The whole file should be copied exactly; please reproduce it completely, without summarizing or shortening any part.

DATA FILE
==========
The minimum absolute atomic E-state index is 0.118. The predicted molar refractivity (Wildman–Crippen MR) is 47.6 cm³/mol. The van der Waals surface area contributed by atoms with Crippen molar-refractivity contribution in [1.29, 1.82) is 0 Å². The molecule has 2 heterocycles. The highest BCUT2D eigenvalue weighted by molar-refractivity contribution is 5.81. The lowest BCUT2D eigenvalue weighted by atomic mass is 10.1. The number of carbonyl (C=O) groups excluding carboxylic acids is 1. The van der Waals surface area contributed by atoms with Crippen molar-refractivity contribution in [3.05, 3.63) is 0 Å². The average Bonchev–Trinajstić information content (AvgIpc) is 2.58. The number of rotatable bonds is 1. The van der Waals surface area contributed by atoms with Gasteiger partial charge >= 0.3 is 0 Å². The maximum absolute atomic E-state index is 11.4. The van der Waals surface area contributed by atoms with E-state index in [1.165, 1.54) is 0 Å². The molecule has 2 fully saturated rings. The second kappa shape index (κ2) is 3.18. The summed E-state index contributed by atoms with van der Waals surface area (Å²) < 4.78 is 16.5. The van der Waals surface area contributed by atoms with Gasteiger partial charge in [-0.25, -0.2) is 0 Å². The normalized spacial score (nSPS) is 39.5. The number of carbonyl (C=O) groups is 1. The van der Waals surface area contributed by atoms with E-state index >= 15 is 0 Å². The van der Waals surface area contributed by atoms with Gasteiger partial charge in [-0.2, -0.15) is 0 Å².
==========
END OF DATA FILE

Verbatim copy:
The minimum absolute atomic E-state index is 0.118. The predicted molar refractivity (Wildman–Crippen MR) is 47.6 cm³/mol. The van der Waals surface area contributed by atoms with Crippen molar-refractivity contribution in [1.29, 1.82) is 0 Å². The molecule has 2 heterocycles. The highest BCUT2D eigenvalue weighted by molar-refractivity contribution is 5.81. The lowest BCUT2D eigenvalue weighted by atomic mass is 10.1. The number of carbonyl (C=O) groups excluding carboxylic acids is 1. The van der Waals surface area contributed by atoms with Crippen molar-refractivity contribution in [3.05, 3.63) is 0 Å². The average Bonchev–Trinajstić information content (AvgIpc) is 2.58. The number of rotatable bonds is 1. The van der Waals surface area contributed by atoms with Gasteiger partial charge >= 0.3 is 0 Å². The maximum absolute atomic E-state index is 11.4. The van der Waals surface area contributed by atoms with E-state index in [1.165, 1.54) is 0 Å². The molecule has 2 fully saturated rings. The second kappa shape index (κ2) is 3.18. The summed E-state index contributed by atoms with van der Waals surface area (Å²) < 4.78 is 16.5. The van der Waals surface area contributed by atoms with Gasteiger partial charge in [-0.25, -0.2) is 0 Å². The normalized spacial score (nSPS) is 39.5. The number of carbonyl (C=O) groups is 1. The van der Waals surface area contributed by atoms with E-state index >= 15 is 0 Å². The van der Waals surface area contributed by atoms with Gasteiger partial charge in [-0.2, -0.15) is 0 Å².